The previous installment of our New Year Meeting coverage focused on originality. In Part 04, we travel to the opposite end of the spectrum. But among all of Japan’s customization styles, shakotan is perhaps the most appealing to JNCers. Translated as simply “low,” shakotan cars are indeed slammed, but it’s also a catch-all term that implies an aggressive stance, a vague racing-inspired look, and a disregard for societal norms. Above all, however, a shakotan sled should exude menacing cool.
As we noted, daruma Celicas turned up in full force this year, and this trio of coupes represent what most consider the consummate JDM Celica. What strikes us is that they make their statements not with retina-searing colors or extreme body accoutrements, but ultra clean body lines paired with rare racing jackets and shiny step-lipped barrels. Sometimes less is more.
Nostalgic Toyota tuning shop Wizard, known for their twin cam Toyota engine, um, wizardry, presented a no-nonsense Celica Liftback in their trademark understated, race ready style.
One thing about shakotan style is that a four-door doesn’t necessarily preclude coolness. In fact, it’s sometimes preferable. Kenmeri hardtops are revered the world over for their muscular styling, but the yonmeri sedan is arguably a more apt bosozoku whip. This one’s imperfections exudes a run-whatcha-brung attitude that fits in more on the mean streets of Chiba than the manicured rows of the New Year Meeting. This particular kaido racer was built back in the day and has remained in that state for decades, so its imperfections are a badge of honor.
This be-Shadowed MS105 Crown is a Meeting regular, but this is the first time we’ve seen it displayed with the owner’s racing helmet. A peek under the hood reveals why 1970s a luxury sedan would need one. A highly detailed, polished and stroked 5M with triple carbs and a beautiful clump of hi-rise headers sits where the 4M should be.
At one extreme end of the shakotan range is the bosozoku subset, exemplified in its most lurid fashion by this 330 Cedric Brougham fitted with street tribe trademarks like butaketsu grille, cat-eye lights and an external oil cooler.
Beside it were a couple of its co-conspirators, comparatively mild in approach but nonetheless cool in their own way — a brawny, flared kenmeri and and a smooth yonmeri. See what I mean about the sedan?
This ’72 hako is more street fighter than shakotan, but it wins point for being Safari Gold instead of the typical white or silver. According to Alan T, the wheels are replicas of magnesium 4-spokes with bead locks that Kobe Seiko made for Nissan’s Oppama works race team. The car appears to possess many trick parts, including the dull finish on the bumpers, which are aluminum.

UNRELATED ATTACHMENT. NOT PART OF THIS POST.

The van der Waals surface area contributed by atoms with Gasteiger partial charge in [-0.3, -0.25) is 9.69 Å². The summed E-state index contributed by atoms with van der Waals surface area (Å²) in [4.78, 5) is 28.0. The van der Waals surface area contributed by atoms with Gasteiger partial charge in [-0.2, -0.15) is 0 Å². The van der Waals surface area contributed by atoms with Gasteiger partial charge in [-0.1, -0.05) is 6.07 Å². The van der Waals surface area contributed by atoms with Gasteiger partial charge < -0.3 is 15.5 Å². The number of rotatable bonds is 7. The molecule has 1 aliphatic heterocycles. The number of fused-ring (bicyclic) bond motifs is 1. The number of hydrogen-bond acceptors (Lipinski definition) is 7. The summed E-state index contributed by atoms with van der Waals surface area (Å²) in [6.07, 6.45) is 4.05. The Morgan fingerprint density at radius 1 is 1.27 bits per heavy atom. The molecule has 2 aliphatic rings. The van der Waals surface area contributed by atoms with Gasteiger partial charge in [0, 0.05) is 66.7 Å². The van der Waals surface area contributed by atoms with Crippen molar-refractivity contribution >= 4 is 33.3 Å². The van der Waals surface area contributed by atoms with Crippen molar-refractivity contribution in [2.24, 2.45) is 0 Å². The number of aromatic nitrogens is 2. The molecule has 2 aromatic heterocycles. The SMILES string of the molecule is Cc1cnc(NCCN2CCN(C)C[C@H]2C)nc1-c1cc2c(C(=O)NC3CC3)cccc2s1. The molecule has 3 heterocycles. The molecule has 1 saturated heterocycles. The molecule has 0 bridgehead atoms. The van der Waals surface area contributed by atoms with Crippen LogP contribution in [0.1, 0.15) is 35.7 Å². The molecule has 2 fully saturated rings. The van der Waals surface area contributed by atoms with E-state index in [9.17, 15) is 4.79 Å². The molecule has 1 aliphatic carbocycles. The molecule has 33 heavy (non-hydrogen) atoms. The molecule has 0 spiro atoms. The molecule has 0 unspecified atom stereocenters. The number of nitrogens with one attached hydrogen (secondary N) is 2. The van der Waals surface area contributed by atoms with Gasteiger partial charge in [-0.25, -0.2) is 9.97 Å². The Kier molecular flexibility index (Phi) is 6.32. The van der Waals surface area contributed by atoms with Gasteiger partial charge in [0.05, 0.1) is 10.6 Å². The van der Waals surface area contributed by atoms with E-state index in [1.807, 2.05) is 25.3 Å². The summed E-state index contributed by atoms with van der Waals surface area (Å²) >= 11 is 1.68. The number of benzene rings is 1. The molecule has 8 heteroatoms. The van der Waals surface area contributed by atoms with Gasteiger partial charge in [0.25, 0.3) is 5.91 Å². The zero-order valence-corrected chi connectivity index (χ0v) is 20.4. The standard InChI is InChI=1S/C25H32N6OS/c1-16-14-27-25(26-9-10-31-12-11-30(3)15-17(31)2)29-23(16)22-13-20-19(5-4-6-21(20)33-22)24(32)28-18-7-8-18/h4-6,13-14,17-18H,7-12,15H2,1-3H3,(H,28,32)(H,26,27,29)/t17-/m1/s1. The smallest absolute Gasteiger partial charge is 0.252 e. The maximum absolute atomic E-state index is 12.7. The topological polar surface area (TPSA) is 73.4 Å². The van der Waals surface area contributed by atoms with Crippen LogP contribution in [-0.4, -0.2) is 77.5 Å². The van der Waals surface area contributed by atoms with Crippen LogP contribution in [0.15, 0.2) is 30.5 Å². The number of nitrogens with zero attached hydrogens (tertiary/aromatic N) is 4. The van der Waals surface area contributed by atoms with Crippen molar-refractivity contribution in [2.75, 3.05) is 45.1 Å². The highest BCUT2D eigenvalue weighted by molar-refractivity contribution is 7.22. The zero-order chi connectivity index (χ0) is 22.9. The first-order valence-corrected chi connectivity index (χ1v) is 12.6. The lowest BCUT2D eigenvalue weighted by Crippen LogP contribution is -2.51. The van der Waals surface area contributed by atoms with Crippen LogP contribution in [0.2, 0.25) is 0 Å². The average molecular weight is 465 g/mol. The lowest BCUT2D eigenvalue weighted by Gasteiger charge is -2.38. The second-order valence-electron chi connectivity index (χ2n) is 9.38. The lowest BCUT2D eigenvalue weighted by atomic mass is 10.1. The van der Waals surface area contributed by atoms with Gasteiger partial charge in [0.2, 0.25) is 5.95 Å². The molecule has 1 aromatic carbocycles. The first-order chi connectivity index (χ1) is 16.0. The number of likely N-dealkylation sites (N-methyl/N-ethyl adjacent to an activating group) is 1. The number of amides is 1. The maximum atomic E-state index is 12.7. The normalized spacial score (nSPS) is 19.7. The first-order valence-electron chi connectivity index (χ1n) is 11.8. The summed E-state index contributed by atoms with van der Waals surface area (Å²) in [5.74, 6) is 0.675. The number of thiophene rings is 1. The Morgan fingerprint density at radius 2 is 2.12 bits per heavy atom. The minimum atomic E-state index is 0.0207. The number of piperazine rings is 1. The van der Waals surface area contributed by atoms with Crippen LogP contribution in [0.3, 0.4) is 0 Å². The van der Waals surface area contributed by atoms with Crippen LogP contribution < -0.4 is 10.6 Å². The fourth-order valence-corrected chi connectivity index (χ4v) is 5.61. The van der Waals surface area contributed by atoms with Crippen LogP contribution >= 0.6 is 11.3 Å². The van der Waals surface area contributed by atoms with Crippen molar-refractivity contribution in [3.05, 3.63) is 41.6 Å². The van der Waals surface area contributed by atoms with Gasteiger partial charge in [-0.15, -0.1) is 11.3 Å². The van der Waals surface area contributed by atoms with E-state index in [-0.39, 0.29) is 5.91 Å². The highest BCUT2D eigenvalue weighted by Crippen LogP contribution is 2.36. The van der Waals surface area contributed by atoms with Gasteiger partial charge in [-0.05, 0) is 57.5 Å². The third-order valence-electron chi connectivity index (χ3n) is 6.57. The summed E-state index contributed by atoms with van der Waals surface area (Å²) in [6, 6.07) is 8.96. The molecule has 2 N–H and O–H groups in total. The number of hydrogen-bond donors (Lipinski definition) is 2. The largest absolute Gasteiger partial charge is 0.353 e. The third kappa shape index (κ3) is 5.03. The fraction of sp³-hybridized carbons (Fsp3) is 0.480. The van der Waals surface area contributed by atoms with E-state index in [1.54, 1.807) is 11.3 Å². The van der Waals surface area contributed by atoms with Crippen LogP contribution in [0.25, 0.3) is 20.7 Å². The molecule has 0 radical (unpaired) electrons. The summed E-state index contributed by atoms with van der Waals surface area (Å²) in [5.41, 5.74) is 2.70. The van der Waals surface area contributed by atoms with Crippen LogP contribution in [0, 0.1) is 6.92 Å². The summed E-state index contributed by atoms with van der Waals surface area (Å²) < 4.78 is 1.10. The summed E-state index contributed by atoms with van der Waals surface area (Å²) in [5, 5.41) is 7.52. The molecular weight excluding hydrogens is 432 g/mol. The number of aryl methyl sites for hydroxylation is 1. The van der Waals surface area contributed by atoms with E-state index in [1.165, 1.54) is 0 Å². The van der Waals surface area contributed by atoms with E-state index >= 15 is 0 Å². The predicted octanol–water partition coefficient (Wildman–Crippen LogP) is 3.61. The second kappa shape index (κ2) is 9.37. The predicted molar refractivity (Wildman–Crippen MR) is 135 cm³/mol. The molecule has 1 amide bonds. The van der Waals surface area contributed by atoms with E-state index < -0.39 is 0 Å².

Since most shakotan cars aren’t exactly in line with a concours mindset, many of the best examples can be found in the parking area. This 610 Bluebird-U fits the bill nicely, even if 3-piece Panasports are a great alternative to the usual Watanabe.
An FB RX-7 decked out in a 1980s Tom Walkinshaw Racing nose and the model’s trademark Mach Green with brown interior was one of our favorites. It would have looked right at home blasting down a Bubble Era expressway with its rotor twirling at full tilt. Note that it’s a LHD car.
It’s not hard to imagine this Z31 Fairlady Z on rare JDS wheels pulling alongside the RX-7 in a Wangan battle, flip-up lights popped as the scream into the night. Like the RX-7, it’s also LHD, which adds more to its exclusivity in Japan.
Nearby, a G-nose Fairlady Z on Rays TE37V wheels was parked next to an S130 Turbo on more modern alloys. Further down the line were a pair of beautiful Isuzu Belletts.
Shakotan cars don’t have to be huge slabs of Nihon steel, either. Even the humble B210 Sunny sedan can assume the position, especially when it’s on 13-inch Riverside R101s. Wheel diameter-to-car size ratio is key.
There could scarcely be a better car to end a shakotan post on than the epitome of 1980s style, an R30 inspired by the Group 5 Skyline Silhouette racer. Many a zokusha have gained inspiration from that car, an icon in Japan. It’s rather notable that the owner decided to keep it a silver-black two-tone, a colors scheme offered on the DR30, rather than go with the race car’s red-black livery. On a road car the style is certainly out there, but it’s important to understand the inspiration. Still if it’s not entirely palatable to western eyes just yet, the TS-Cup Sunny beside it may more digestible.
To be continued…
We have more 2015 New Year Meeting coverage coming up, but in case you missed it here’s Part 01 — Sixties Sports, Part 02 — Sports Coupes and Sports Sedans, and Part 03 — Bone Stock Beauties. Also, check out our New Year Meeting coverage from 2013, 2012, and 2011.